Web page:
I’ve just discovered a marvelous new book on film written by David Thomson, one of the most insightful of all film critics. It’s entitled Have You Seen… A Personal Introduction to 1000 Films (published in 2008) and it’s one of the most perceptive, intelligent and astute commentaries on many of the most famous movies ever made.
Wisely, Thomson did not make this a Top 1000 book, merely listing his favorites; instead he made this project into an analysis of films both great as well as disastrous (disastrous in their execution, not necessarily in their performance at the box office) Along the way, he reminds us how often movies carry a particular impact due to the moment they are made. This is both a positive and a negative for the author, as evidenced by his thoughts on how some films have aged beautifully, while others seem today to be only a reminder of the past, while others still reveal new layers not seen at first glance.
For example, when writing about such films as Rocky and Rain Man, he discusses the momentary impact these films had, despite their obvious shortcomings (his comments on the fight from the first film are “it’s not just implausible, it’s not far from slapstick ballet,” while his slings against the latter are more devastating; “it’s little more than a commerical for itself.”)
As for films that look and feel great today, Thomson points to such works as The Godfather, “still as beautiful as it is mysterious”; Bringing Up Baby, “it still feels as if it were made last night,” and Taxi Driver, “I watch the film again and again, unsure where it will take me this time.” He has special praise for such works as The Treasure of the Sierra Madre, “the strength of the film is the unsentimental approach to the three treasure seekers,” as well as Blue Velvet, “(David) Lynch wrote it and directed it with an implaccable assurance that he has never quite matched since.” He includes dozens of foreign films, not only such classics as The Rules of the Game and Open City, but also such lesser-known works as La Ronde (1950) directed by Max Ophuls and Rocco and His Brothers (1960), a Luchino Visconti film that Thomson labels as “a shattering experience” when he saw the film’s premiere.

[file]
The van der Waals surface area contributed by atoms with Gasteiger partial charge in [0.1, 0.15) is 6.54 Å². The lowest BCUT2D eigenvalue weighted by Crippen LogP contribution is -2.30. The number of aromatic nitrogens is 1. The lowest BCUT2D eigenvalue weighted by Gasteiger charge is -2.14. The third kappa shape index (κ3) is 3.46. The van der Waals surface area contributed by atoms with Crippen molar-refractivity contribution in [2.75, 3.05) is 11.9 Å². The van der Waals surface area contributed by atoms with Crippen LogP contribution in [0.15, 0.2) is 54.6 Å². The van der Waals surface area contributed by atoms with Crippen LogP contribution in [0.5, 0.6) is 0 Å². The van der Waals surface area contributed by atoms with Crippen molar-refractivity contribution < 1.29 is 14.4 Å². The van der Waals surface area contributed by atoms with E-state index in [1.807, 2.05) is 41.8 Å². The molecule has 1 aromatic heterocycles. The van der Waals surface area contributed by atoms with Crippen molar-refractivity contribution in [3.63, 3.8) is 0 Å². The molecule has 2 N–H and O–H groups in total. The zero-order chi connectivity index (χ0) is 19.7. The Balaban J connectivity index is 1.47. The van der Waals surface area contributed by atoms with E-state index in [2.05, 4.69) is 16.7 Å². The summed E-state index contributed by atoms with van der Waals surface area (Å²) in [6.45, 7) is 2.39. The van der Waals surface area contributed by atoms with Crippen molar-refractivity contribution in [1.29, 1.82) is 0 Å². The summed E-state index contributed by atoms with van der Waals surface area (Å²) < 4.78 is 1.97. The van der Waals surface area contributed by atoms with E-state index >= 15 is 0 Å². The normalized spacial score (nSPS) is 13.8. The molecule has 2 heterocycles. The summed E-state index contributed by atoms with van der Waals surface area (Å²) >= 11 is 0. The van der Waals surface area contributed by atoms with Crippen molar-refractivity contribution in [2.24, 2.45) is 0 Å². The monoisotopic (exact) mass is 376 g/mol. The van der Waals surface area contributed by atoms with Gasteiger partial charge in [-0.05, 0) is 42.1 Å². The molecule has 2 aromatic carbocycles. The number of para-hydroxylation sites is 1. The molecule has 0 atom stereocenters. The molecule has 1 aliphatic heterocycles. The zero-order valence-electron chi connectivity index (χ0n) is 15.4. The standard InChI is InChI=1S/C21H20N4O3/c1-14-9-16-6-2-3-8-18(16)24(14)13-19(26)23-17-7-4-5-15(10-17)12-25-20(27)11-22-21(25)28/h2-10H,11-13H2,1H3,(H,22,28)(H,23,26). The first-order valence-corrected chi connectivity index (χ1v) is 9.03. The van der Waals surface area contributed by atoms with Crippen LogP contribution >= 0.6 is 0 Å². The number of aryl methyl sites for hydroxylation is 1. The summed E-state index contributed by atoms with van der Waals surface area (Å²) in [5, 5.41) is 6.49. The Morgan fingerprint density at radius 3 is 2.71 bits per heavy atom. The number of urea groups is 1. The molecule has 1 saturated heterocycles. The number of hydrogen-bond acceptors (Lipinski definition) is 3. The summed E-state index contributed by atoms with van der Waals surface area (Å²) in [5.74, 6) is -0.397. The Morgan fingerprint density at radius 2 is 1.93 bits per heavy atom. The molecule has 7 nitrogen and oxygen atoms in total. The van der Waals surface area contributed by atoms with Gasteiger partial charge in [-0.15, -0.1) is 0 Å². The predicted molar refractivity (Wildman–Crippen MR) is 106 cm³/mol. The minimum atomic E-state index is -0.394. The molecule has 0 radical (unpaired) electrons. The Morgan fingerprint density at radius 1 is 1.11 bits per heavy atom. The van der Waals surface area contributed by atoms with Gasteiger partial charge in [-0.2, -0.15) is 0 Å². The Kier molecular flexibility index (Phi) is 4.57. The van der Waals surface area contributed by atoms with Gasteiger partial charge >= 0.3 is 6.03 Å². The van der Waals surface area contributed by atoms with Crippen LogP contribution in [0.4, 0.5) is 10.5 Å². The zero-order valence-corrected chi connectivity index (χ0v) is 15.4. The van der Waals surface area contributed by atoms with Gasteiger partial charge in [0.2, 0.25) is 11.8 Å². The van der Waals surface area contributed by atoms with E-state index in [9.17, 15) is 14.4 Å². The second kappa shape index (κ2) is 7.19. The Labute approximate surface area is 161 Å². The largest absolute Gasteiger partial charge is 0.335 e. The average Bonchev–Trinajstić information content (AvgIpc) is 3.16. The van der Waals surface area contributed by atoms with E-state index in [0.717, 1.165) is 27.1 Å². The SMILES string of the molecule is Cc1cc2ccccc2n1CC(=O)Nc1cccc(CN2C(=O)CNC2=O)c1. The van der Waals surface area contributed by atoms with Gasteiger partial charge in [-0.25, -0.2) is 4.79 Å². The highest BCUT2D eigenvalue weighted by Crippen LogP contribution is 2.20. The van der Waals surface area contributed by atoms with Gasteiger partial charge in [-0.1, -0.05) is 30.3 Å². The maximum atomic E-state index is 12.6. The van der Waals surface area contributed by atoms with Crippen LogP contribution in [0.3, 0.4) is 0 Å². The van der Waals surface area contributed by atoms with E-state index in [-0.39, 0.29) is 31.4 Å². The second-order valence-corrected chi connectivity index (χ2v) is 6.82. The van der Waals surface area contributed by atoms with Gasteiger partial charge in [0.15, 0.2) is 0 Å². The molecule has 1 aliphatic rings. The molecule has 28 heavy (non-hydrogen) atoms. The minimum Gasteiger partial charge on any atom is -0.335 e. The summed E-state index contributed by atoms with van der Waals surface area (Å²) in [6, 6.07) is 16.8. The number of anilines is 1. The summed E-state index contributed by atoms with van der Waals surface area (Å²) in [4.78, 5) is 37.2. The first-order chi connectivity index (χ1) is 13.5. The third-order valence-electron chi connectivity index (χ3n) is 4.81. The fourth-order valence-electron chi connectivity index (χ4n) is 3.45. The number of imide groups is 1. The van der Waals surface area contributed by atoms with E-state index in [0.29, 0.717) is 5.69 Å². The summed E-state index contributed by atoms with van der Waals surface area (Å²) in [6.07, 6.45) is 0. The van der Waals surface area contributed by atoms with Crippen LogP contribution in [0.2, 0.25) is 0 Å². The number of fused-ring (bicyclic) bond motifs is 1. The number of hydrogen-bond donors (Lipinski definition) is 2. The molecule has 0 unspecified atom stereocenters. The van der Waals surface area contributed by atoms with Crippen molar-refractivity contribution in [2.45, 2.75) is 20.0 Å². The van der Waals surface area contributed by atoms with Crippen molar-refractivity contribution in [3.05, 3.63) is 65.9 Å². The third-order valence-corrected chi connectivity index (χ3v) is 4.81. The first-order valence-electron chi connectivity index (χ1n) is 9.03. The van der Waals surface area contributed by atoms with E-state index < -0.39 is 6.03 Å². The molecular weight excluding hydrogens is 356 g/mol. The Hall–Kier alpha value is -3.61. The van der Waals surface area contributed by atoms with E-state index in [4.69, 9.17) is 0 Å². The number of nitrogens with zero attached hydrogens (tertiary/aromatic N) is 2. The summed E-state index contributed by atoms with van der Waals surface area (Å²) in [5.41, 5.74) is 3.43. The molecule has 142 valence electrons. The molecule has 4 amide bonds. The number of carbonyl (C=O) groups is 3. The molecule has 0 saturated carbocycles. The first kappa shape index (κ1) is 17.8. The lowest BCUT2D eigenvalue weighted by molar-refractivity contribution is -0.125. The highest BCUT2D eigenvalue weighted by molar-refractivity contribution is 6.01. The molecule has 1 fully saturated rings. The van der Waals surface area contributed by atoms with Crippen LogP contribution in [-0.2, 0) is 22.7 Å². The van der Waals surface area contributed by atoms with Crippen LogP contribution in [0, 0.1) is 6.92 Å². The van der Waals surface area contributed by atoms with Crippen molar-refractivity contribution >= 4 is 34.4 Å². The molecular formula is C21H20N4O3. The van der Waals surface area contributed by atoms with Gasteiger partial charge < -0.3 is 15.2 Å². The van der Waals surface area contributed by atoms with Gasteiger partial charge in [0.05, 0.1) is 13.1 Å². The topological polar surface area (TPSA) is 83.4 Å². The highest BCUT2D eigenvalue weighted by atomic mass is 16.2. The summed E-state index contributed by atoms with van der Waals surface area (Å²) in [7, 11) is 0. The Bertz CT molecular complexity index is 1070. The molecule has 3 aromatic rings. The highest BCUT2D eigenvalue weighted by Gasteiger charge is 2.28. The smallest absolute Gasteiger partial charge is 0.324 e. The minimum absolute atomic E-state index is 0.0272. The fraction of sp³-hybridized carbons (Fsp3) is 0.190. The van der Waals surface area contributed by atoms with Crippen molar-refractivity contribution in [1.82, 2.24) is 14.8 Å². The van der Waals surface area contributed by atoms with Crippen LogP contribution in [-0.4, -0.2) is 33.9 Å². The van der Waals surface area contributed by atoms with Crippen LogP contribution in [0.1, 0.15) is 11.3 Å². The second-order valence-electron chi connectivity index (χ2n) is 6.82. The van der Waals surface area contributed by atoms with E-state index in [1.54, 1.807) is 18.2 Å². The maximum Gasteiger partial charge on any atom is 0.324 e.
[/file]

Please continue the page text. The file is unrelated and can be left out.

As for directors, he has his favorites, yet he rarely gives them a free pass. He praises Alfred Hitchcock for Vertigo, “ a masterpiece and an endless mystery,” and for Rear Window, “ a great film and a great entertainment,” but takes Hitchock to task for such works as Marnie and Spellbound (the former “feels contrived” to Thomson, while he labels the latter as “one of the most expensive vanity pictures ever made in America.”) He commends John Ford for his work on such films as The Searchers and The Grapes of Wrath, but has a mixed review for Stagecoach, which he praises for its visuals and message about an outlaw who seeks redemption, but writes that it is “a marinade of cliché.”
Thomson saves some of his greatest praise for the works of Otto Preminger. He finds his best films to be quite intelligent, noting for example, the complexities of the world of Washington, D. C, in Advise and Consent, especially as compared with the similar trappings of Frank Capra’s Mr. Smith Goes to Washington. He considers Preminger’s Laura a “masterpiece” and offers wonderful observations about Anatomy of a Murder, which he labels “perfect”. One quote in particular displays Thomson’s admiration for Preminger’s direction in Anatomy; “As always in such things, Preminger’s camera style prefers deep space and groups of people, so that we have to decide where to look while clinging on to every word.”